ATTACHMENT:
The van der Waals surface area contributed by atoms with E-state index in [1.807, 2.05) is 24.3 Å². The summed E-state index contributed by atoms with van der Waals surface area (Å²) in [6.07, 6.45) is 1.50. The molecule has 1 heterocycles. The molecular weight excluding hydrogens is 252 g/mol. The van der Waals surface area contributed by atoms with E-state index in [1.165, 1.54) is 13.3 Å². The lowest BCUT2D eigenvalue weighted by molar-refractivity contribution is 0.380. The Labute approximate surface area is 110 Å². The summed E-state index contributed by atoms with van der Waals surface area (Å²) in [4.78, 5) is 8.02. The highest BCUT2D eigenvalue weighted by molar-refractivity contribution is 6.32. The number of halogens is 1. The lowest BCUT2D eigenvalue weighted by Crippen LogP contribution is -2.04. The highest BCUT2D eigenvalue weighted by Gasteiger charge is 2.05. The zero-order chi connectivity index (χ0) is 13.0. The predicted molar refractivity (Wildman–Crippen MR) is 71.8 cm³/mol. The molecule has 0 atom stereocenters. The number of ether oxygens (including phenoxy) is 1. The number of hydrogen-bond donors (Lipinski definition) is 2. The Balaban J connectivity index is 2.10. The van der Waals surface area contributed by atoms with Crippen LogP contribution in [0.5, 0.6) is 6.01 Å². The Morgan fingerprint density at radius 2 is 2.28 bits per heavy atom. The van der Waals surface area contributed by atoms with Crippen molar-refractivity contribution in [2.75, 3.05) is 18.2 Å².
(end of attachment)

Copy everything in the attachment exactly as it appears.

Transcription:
The van der Waals surface area contributed by atoms with E-state index in [1.807, 2.05) is 24.3 Å². The summed E-state index contributed by atoms with van der Waals surface area (Å²) in [6.07, 6.45) is 1.50. The molecule has 1 heterocycles. The molecular weight excluding hydrogens is 252 g/mol. The van der Waals surface area contributed by atoms with E-state index in [1.165, 1.54) is 13.3 Å². The lowest BCUT2D eigenvalue weighted by molar-refractivity contribution is 0.380. The Labute approximate surface area is 110 Å². The summed E-state index contributed by atoms with van der Waals surface area (Å²) in [4.78, 5) is 8.02. The highest BCUT2D eigenvalue weighted by molar-refractivity contribution is 6.32. The number of halogens is 1. The lowest BCUT2D eigenvalue weighted by Crippen LogP contribution is -2.04. The highest BCUT2D eigenvalue weighted by Gasteiger charge is 2.05. The zero-order chi connectivity index (χ0) is 13.0. The predicted molar refractivity (Wildman–Crippen MR) is 71.8 cm³/mol. The molecule has 0 atom stereocenters. The number of ether oxygens (including phenoxy) is 1. The number of hydrogen-bond donors (Lipinski definition) is 2. The Balaban J connectivity index is 2.10. The van der Waals surface area contributed by atoms with Crippen LogP contribution in [0.5, 0.6) is 6.01 Å². The Morgan fingerprint density at radius 2 is 2.28 bits per heavy atom. The van der Waals surface area contributed by atoms with Crippen molar-refractivity contribution in [2.75, 3.05) is 18.2 Å².